Learn About Your Burglary Charges

Tampa Burglary Lawyer

Defending Against Florida Breaking & Entering Charges

According to Florida Statutes §810.02 (2011), burglary is the entering of a building (no matter whether it is a dwelling, structure, or conveyance), with the intent to commit a crime, such as a forcible felony. This includes remaining in a building or premises after the invitation to stay has been withdrawn. Burglary is also referred to as "breaking and entering."

Are you facing burglary charges? Have you been accused of breaking and entering? The first thing to do is exercise your right to remain silent. The second thing is to contact an attorney. Only with proper legal counsel can you avoid the serious penalties associated with a burglary conviction in Florida.

For a free, confidential review of your case, call (813) 321-7323. We’re former prosecutors with over 40 years of legal experience to apply to your defense.

Florida Punishments for Burglary

Burglary carries significant penalties since it involves breaking and entering or the use of physical violation or the threat of it. It is a first-degree felony if the subject commits burglary while committing an assault and battery, while armed with explosives or a dangerous weapon, or while entering into a dwelling using a motor vehicle as anything other than a getaway vehicle and causing property damage that exceeds $1,000 in monetary value. This is punishable by up to life imprisonment.

A person can be charged with a first-degree or second-degree felony after committing a burglary. The penalties for burglary will depend on the facts and circumstances of the offense. Some of the things that will impact the charges include the type of building, the way the offense was committed, and if the person used a weapon to commit the crime.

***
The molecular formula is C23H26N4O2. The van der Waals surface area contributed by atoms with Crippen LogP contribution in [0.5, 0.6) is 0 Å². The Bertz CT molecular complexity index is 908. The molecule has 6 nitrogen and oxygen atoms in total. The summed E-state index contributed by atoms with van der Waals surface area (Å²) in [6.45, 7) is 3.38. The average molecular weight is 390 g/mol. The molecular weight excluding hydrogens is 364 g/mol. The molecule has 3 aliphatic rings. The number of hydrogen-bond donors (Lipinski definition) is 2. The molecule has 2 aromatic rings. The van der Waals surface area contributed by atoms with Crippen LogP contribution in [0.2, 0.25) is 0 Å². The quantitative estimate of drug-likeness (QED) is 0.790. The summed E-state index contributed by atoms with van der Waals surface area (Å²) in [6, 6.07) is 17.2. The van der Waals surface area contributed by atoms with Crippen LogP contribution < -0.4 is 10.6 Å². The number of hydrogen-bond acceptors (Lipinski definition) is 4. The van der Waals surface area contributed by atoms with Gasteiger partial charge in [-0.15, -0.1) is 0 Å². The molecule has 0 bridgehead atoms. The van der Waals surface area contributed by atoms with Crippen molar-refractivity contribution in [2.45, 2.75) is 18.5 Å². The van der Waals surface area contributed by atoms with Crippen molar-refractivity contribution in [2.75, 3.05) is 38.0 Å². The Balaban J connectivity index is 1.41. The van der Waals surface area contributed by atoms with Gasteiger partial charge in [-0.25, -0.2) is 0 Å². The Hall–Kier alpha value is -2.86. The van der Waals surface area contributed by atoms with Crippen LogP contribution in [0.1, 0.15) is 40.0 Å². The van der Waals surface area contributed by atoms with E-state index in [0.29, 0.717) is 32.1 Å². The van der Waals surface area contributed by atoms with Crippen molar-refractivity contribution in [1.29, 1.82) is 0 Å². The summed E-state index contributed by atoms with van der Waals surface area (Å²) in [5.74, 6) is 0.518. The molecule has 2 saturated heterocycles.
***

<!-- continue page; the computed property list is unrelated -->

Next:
The following charges and penalties may apply for burglary in Florida:

  • First degree burglary felony: life imprisonment.
  • Second degree burglary felony: up to 15 years in prison and $100,000 in fines.
  • Third degree burglary felony: up to 5 years in prison and $5,000 in fines.

Breaking & Entering During a State of Emergency

Burglary is treated differently if it is committed in a county that has been declared in a state of emergency by the Governor of Florida. If a burglary occurred and was "facilitated by conditions arising from the emergency," it will also be considered a first degree felony. This would be, for example, a burglary occurring after a natural disaster because there is panic, confusion, vacated houses, or limited law enforcement to help put a stop to such criminal actions.

Charged with Burglary in Tampa? We Can Help.

Once a person has been charged with burglary, it is usually in their best interests to obtain the services of a reliable attorney. As many burglary cases also involve other crimes, it is likely the person will be facing multiple charges. By working with an experienced lawyer, you can rest assured that your case will be handled by a professional who will place every effort into contesting their charges.

As these charges are often backed with physical evidence (video surveillance, fingerprints, etc.), a criminal defense lawyer will need to work hard to find evidence or testimony in order to clear their client's name. At Thomas & Paulk, our legal team dedicates the necessary time, energy, and resources to our clients, giving us the opportunity to reach a successful outcome for their burglary case.

The Tampa burglary defense attorneys at Thomas & Paulk, P.A. have handled over 7,000 criminal cases. We have the skills and experience needed to help you obtain the best possible result. Regardless of how complex your case may be, our firm is prepared to handle your charges and protect your rights. All it takes is one phone call to protect your future from the penalties that may lie ahead.

Our Tampa breaking and entering defense lawyers are ready to hear your side of the story. Call us at (813) 321-7323 today to start the process with a free consultation.

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  • Guidance

    You may know nothing about the criminal system and may be confused on what to do next. You need an attorney who can guide you through the entire process.

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  • Building a Case

    Unlike a prosecutor, your criminal defense attorney can spend the time to build a strong case to help get your charges dismissed or your penalties reduced.